OAK BROOK, Ill. -- There's been no stopping energy-drink volume growth since the category was established in the mid-1990s, but it's first real challenge by congressmen and potentially the U.S Food & Drug Administration (FDA)could put the category to the test in the next year or two.
The FDA confirmed in November that it is reviewing the safety of energy drinks containing caffeine and other ingredients that act as stimulants and may require regulatory action if evidence of a health risk is found.
The agency said that because energy drinks are new products that have raised safety concerns, they warrant investigation: "New products and patterns of use require us to remain vigilant, and we are working to strengthen our understanding of the nature of energy drinks and any causal risks to health."
Possible regulation could vary from an age limit to caps on the amount of caffeine allowed in a drink--as enacted in Canada in January--to an all-out ban of the products.
Consider it a warning, but until some action is taken, the category continues to deliver on the promise it has established over the past almost 20 years, growing more than 17% during the past two years. This comes after comparatively lackluster performance during the recession--including flat volume sales in 2008--but a healthy distance from the 27% growth seen in 2006.
Continued double-digit growth is anticipated in the next two years, as well.
"According to [product research firm] Mintel, we can anticipate 14% growth in total energy-drink sales in 2012 and 13% growth in 2013 and 2014," Guy Wootton, director of category insights for Red Bull North America, Santa Monica, Calif., told CSP Daily News.
The main drivers of this growth, according to Wootton, include:
Wootton said an increased focus on category management will mean additional growth for the category in c-stores. "Investment in these programs will inevitably drive growth as the category becomes more efficient and expands its in-store presence," he said.
Red Bull is doing its part in adding new products this year with the March rollout of its first three flavored line extensions.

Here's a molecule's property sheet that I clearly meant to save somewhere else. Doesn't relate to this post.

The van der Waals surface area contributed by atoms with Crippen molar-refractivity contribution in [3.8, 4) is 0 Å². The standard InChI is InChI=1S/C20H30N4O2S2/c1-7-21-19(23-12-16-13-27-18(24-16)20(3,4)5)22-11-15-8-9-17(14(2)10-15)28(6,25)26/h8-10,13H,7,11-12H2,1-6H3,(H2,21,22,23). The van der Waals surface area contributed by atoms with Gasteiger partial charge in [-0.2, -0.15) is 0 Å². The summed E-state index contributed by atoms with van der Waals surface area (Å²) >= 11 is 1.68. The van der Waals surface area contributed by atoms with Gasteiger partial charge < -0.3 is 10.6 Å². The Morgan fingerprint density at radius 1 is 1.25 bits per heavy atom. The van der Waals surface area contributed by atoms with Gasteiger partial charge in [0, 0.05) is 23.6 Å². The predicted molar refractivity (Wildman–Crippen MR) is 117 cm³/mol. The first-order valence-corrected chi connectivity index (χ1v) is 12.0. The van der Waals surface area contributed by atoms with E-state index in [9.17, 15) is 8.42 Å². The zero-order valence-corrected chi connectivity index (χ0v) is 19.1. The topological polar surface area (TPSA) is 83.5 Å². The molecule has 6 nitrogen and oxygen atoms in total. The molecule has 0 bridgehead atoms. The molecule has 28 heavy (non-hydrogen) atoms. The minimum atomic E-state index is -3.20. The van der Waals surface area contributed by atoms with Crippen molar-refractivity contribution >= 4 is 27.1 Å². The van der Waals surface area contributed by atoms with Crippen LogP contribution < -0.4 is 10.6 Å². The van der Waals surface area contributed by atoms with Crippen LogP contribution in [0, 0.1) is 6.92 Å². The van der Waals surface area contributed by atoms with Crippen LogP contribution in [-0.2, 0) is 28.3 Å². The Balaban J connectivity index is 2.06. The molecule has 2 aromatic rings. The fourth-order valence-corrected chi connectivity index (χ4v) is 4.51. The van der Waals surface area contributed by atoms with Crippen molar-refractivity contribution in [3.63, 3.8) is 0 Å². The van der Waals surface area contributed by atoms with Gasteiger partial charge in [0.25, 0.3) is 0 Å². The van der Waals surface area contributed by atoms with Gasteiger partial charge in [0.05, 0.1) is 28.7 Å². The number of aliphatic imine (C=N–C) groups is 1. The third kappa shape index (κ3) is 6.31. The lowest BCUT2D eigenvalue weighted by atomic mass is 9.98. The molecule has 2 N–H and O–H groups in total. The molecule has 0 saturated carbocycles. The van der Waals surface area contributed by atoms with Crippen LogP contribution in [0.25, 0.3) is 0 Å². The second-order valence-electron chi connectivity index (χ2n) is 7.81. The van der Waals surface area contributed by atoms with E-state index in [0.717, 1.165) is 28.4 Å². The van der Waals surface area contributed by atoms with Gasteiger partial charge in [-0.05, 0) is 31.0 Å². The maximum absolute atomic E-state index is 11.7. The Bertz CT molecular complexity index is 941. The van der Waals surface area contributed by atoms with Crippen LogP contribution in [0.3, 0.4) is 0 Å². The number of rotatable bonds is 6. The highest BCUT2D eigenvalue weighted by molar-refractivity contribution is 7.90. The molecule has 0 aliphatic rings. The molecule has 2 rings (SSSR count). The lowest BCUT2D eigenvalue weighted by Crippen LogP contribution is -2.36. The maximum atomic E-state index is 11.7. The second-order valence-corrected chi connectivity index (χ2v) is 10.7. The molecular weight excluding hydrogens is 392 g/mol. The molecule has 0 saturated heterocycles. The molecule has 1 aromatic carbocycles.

Mixing it Up
Coca-Cola Refreshments is also making moves in the energy category with a hybrid new product that brings thirst relief to its NOS energy brand.
"NOS Active Energy is a hybrid between a sports drink and an energy drink," said Mel Landis, chief customer officer at Coca-Cola Refreshments, Atlanta. "We think this fits well into that space for consumers in an active, healthy lifestyle, the hydration space."
Rockstar has a hybrid extension of its own. Rockstar Energy Water is a noncarbonated, caffeinated vitamin- and herb-enhanced water beverage. Las Vegas-based Rockstar is urging retailers to merchandise the drink, which comes in tropical fruit, orange tangerine and blueberry pomegranate acai, in the enhanced-water section of the cold vault rather than with energy drinks.
It's part of a frequent refrain from manufacturers in the category to give it more space wherever possible.
"C-stores can continue to drive these trends by planning the right amount of shelf space for the anticipated future growth for the category," said Wootton. "By 2014, the category will be 30% bigger, and c-stores need to plan their shelf space to accommodate that. Additionally, secondary placement of cold product is critical for driving impulse purchase of energy drinks"
To read CSP's complete 2013 Beverage Report, see "Related Content" below.